Distributed for CavanKerry Press
Winner of the 2022 Paterson Poetry Prize, this coming-of-age collection is set in 1960s Paterson, New Jersey.
Wonderama is a collection of cinematic, surprising, and at times harrowing poems that capture 1960s Paterson, New Jersey, as experienced by the poorest, most vulnerable children living there. With candor, ferocity, and stunning imagery, Catherine Doty’s poems explore survival and loss in the life of a young girl escaping the perils of want, neglect, and abuse. At times both heartbreaking and vaudevillian, Doty’s work chronicles sexual awakening and assault, alcoholism, the hazards of Catholic school, and the complex consequences of coming of age in the inner city.
72 pages | 6 x 9
“In Catherine Doty’s poetry the lyric gift and the comic gift are so finely interfused that you can turn a poem inside out and not expose a single seam. Over and over in her poems, these two rarest of gifts react, and produce the mysterious virtue called style. In Doty’s first book of magic, momentum, I thought I was just being sledded too fast to see how it was done. Now we have this—Wonderama, with its relaxed texture and magisterial tempos—and I still can’t see how it’s done. But that is a wonder for the way home. For the most and best of this book’s wonders, just open the gate and walk through.”
“When William Carlos Williams wrote ‘Memory is a kind of accomplishment,’ who knew he was writing about Catherine Doty and her long-awaited second book of poems? From the mean streets of midcentury Paterson, where she is accosted by an inexperienced mugger, and the weekly confessional which she leaves with a ‘head full of sin and two Holy Cards,’ to the temple of the boardwalk arcade, Doty takes us on a hurricane-in-a-whirling-teacup rush that is both alarming and beautiful. I found myself reading these poems so many times, I swear, I thought my eyes rubbed the ink off the pages.”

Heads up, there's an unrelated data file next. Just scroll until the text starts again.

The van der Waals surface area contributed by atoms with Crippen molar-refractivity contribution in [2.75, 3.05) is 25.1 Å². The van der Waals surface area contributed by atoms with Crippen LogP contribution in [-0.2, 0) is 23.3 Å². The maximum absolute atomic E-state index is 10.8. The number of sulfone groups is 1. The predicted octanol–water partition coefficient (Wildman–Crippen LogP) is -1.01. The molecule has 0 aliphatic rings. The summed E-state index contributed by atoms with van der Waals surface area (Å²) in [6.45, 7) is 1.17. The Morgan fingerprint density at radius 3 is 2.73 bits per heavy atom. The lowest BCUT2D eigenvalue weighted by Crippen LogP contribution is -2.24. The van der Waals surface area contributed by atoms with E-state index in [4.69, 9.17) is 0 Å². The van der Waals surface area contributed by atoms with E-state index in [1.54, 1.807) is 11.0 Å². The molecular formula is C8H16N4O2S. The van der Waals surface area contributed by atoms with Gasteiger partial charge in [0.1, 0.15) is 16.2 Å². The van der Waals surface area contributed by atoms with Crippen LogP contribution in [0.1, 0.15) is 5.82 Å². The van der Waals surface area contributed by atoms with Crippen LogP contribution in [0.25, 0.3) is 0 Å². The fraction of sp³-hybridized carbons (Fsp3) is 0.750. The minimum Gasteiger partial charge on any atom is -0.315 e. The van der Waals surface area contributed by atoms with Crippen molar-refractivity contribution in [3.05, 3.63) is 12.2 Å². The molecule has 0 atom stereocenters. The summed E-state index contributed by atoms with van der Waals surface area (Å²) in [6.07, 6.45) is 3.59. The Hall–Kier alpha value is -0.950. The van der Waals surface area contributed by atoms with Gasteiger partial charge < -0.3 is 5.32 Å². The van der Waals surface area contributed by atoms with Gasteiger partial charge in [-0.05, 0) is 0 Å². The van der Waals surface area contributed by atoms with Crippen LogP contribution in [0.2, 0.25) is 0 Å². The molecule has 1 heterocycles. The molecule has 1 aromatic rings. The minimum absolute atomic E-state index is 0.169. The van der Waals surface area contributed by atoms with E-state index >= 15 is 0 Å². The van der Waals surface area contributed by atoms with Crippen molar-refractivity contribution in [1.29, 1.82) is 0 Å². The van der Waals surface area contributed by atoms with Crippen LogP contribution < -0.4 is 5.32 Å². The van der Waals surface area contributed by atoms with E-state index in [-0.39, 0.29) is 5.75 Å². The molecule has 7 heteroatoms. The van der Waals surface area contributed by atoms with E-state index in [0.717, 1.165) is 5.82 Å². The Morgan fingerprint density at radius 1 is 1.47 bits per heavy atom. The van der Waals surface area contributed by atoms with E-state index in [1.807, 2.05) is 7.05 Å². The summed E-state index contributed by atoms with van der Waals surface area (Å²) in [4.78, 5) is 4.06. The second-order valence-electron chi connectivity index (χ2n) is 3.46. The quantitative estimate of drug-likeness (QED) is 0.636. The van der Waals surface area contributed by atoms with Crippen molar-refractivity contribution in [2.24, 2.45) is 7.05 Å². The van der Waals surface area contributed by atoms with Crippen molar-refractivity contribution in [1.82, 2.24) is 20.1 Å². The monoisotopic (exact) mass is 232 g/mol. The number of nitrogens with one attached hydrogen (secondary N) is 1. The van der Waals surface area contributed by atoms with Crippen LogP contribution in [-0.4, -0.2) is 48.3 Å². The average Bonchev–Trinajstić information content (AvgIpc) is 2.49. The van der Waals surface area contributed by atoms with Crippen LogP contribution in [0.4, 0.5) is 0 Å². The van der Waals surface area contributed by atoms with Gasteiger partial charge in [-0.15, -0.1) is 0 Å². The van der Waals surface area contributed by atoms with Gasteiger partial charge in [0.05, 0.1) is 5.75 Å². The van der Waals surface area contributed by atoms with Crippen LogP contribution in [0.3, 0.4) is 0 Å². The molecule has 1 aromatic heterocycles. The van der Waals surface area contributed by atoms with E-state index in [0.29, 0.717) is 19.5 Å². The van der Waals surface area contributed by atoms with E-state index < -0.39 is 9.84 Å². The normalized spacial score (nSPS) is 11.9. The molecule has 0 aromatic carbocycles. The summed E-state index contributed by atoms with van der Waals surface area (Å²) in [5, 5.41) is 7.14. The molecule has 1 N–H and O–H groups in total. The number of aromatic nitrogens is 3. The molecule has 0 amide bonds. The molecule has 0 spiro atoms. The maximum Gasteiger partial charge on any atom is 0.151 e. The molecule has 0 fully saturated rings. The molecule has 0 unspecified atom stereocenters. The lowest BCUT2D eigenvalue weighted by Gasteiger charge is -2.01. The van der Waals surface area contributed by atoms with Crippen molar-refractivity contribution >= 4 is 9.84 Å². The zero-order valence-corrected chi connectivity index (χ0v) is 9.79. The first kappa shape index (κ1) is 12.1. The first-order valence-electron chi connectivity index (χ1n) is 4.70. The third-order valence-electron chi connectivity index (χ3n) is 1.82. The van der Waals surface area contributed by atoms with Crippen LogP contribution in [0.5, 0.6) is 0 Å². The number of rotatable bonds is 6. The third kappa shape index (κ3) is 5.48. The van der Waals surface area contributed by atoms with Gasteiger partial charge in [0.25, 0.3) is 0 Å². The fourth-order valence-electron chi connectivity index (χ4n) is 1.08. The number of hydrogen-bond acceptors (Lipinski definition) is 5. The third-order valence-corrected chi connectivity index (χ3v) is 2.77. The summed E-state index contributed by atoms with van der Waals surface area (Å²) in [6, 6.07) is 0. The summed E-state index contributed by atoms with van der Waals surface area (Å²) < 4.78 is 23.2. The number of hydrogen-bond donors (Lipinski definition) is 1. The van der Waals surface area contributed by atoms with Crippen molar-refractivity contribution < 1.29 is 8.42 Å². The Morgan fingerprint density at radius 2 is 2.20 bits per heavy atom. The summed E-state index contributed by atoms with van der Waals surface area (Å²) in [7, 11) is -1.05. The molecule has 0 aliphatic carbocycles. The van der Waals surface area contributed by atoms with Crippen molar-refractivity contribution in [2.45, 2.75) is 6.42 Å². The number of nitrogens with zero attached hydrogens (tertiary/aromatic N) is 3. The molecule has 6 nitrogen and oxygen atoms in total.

Peter Murphy, founder of Murphy Writing of Stockton University
“Wonderama delves gloriously into the shame-filled mess of searing poverty, and finds wonder there, in the absurdity of human meanness, our stupidity, frailty, madness, and kindness. Doty drops us directly inside childhood experience without sentimentality. Despairing as they sometimes are, these are not poems of despair. She’s not looking toward heaven to justify the suffering of the people in these poems. She knows they can’t afford such luxury. Instead, with compassion, humor and often astonishingly beautiful imagery, Doty invites us to stay right here, rooted to the earth with her and them. We’re grateful for the invitation.”
Martin Jude Farawell, director, Geraldine R. Dodge Poetry Festival, and author of 'Odd Boy'
"Catherine Doty’s pitiless poems beautifully show us what we don’t want to see: children’s poverty, abuse, neglect. And their meanness. Poor children living in squalor, which Doty’s language often veils in lyrical glamor."
Table of Contents
Breathing Under Water
For Thomas Mosby
The First Time I Was Told to Fuck Myself
The Dawn of Beauty
What Does Not Kill Us
Half Day Kindergarten
Riding the Maniac
At the Circus
Federal Sweets and Biscuit, l962
New Girl in Town
Franny Takes Advice
Franny of the Jungle
Seaside Heights, 1964
Sixteen, in the One Room That Locks
On Valley Road
JC and Me in the Summer of 64
Be the first to know
Get the latest updates on new releases, special offers, and media highlights when you subscribe to our email lists!